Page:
InvisALERT Solutions – ObservSMART

Bridging the Leadership Gap

Recent research has shown that our collective “mental model” and quest for the conventional white standard for a leader reduces the likelihood that BIPOC will be viewed as suitable for leadership roles. Lack of diversity at the top of organizations has often been attributed to the belief that there are not enough leaders of color in the sector. Our research, data, and personal experiences tells a different story.

Mary Pender Greene, LCSW-R, CGP

Mary Pender Greene, LCSW-R, CGP

We must change the narrative about why there are not more leaders of color in the sector. We need to address how potential leaders of color are “weeded out” on all levels of our institutions based on the deeply held and often unconscious assumptions about race and the perceptions around leadership. We must move away from the presumption that there are not enough qualified individuals who are willing and able to lead. This means looking at the assumptions and structures that guide decision makers. It’s crucial that we turn the mirror inward and become critical lovers of our institutions. This means honestly examining our policies and practices that lead to this leadership gap. Race and race equity can become a top priority in our field when we can begin to talk about how our sector can change its track record on race. We must create the culture shift that is needed to advance the leadership of people of color in the sector.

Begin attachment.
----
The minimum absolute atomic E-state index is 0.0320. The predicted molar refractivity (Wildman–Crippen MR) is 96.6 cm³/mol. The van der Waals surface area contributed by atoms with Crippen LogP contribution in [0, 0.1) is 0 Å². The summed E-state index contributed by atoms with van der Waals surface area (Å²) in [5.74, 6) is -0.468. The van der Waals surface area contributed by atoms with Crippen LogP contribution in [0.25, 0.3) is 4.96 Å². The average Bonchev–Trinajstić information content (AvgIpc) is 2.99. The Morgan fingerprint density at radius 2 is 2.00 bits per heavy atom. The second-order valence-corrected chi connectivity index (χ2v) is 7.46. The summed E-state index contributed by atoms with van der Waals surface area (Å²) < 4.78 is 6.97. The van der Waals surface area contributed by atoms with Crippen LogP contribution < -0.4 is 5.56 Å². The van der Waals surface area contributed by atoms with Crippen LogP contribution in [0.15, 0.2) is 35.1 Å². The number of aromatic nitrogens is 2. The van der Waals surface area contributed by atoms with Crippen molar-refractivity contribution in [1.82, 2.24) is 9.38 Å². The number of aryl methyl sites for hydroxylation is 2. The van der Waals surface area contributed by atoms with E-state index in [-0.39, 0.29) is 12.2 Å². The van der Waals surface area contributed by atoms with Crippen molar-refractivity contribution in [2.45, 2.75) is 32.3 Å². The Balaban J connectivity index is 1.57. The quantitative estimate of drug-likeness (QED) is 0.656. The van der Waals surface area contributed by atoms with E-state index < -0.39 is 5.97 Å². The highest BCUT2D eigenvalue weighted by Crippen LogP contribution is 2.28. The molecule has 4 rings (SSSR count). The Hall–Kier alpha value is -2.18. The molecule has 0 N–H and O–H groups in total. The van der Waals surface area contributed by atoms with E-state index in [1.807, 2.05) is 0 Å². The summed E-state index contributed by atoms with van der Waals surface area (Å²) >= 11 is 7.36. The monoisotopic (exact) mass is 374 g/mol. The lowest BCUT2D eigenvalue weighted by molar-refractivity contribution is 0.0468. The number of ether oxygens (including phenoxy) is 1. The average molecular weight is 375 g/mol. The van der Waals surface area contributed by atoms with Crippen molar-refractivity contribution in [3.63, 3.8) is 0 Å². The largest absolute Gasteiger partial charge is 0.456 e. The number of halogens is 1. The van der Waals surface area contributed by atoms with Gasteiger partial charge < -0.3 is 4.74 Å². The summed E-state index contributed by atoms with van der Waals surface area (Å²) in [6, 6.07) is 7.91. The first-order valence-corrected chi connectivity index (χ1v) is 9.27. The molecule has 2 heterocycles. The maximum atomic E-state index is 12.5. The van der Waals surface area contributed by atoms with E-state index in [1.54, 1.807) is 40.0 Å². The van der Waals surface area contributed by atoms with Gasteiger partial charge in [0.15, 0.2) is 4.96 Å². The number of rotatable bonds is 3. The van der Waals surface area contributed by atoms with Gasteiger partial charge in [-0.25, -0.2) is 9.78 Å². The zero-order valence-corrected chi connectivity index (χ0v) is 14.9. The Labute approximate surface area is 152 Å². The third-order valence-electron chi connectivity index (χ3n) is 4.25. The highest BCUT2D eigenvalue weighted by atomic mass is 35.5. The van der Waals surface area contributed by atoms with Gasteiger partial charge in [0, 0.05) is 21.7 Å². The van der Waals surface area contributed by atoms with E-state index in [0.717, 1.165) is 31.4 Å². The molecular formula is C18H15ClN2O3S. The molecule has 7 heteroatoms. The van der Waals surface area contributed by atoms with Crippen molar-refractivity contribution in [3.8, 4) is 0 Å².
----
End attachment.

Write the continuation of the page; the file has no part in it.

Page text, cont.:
White institutional culture causes organizations to proclaim that they want diversity and inclusion, yet what they often want is to see difference at the table but not hear or value the lived experience, contributions, or different approaches offered by BIPOC. This failure to accept difference makes it challenging for small numbers of people of color to be authentic, thrive, influence organizational culture or ascend to C-suite levels. Unexamined White favoritism and unimpeded bias and structural racism is a different way of placing a knee on the necks, voices, and contributions of BIPOC along their journey towards leadership. It also nullifies the experience, inspiration, and vision that could be offered by both staff and board members of color.